Back in high school, Lee Archer had the power to make Jessie Baxter’s cheeks flush and her heart race. But the popular athlete never wanted to be more than just friends. Ten years later, after a failed marriage and with her journalism career on shaky ground, Jessie’s come home for her high school reunion—and Lee still has the power to make her knees weak and her pulse pound.
Lee's teenage years were filled with more trauma and drama than anyone guessed. Though his damaged past has helped make him a successful police detective, it's hurt every relationship he's tried. But seeing the grown-up, stunning Jessie might just change his commitment-phobic mind.
Jessie’s psycho ex-husband had her convinced no one would ever love her, but Lee is ready to step out of the friend zone and into her heart. Can she learn to trust again before she loses her chance to turn her first crush into her last love?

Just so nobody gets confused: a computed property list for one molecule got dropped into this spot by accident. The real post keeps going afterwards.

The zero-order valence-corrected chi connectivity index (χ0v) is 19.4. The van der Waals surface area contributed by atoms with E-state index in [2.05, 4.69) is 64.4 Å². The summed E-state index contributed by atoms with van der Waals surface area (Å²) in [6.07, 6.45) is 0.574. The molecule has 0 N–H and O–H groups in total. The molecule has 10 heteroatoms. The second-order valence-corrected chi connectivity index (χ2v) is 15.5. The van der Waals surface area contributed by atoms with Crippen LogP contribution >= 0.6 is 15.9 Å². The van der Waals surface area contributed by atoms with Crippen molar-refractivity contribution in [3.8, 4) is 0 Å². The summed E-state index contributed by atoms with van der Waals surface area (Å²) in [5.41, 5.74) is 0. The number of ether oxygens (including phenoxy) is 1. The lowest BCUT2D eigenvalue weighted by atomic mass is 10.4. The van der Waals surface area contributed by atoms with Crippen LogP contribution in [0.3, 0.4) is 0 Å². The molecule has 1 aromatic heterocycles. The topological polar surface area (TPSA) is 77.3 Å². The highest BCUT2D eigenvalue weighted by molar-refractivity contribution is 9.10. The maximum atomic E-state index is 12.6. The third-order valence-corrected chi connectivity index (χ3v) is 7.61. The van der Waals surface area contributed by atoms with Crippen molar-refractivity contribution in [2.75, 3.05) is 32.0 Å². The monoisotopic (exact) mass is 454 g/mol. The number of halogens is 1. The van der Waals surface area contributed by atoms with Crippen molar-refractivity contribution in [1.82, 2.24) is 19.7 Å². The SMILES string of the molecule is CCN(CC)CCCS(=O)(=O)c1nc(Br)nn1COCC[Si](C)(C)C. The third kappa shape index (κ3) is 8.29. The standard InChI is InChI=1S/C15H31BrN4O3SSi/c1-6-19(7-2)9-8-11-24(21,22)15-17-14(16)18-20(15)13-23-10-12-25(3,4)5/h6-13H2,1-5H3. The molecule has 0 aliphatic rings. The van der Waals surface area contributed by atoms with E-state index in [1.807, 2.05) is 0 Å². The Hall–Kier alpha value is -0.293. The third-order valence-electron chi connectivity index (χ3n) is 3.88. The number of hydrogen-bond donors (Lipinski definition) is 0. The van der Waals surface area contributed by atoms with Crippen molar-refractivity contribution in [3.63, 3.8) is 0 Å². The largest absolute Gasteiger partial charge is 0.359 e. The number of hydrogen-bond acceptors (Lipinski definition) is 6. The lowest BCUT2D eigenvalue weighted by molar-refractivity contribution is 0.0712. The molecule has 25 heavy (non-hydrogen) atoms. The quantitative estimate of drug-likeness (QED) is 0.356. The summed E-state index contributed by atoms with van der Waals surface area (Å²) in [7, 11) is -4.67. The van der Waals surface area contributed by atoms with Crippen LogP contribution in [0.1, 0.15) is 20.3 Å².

Elizabeth McKenna’s novel will have you remembering the angst of high school, the grief of a failed relationship, and the joy of finding true love at last.
McKenna uses alternating perspectives to chart the winding roads that bring two soulmates to discover true love in this sweet, if superficial, novel. Jessie Baxter knew her high school crush on Lee Archer was real love even if he didn't. No matter what she did, Lee saw her as a trusted friend but not a romantic prospect. When Lee fled his violent stepfather, Jessie was bereft, and she married the first man to show her any attention. While her marriage crumbles under the weight of her husband's drinking, emotional immaturity, and abuse, Lee forges a career in the Chicago PD. Fate, in the form of a 10-year high school reunion, brings them back together, forcing both Jessie and Lee to reconsider all that might have been between them. The choice of 1989 as a setting is never explored or justified, coming across primarily as a justification for an uncomfortably stereotypical storyline about Jessie's gay brother contracting HIV. Though the reunion of these long-lost sweethearts is earnest and rewarding, the lack of nuanced emotional development robs this story of real impact. (BookLife)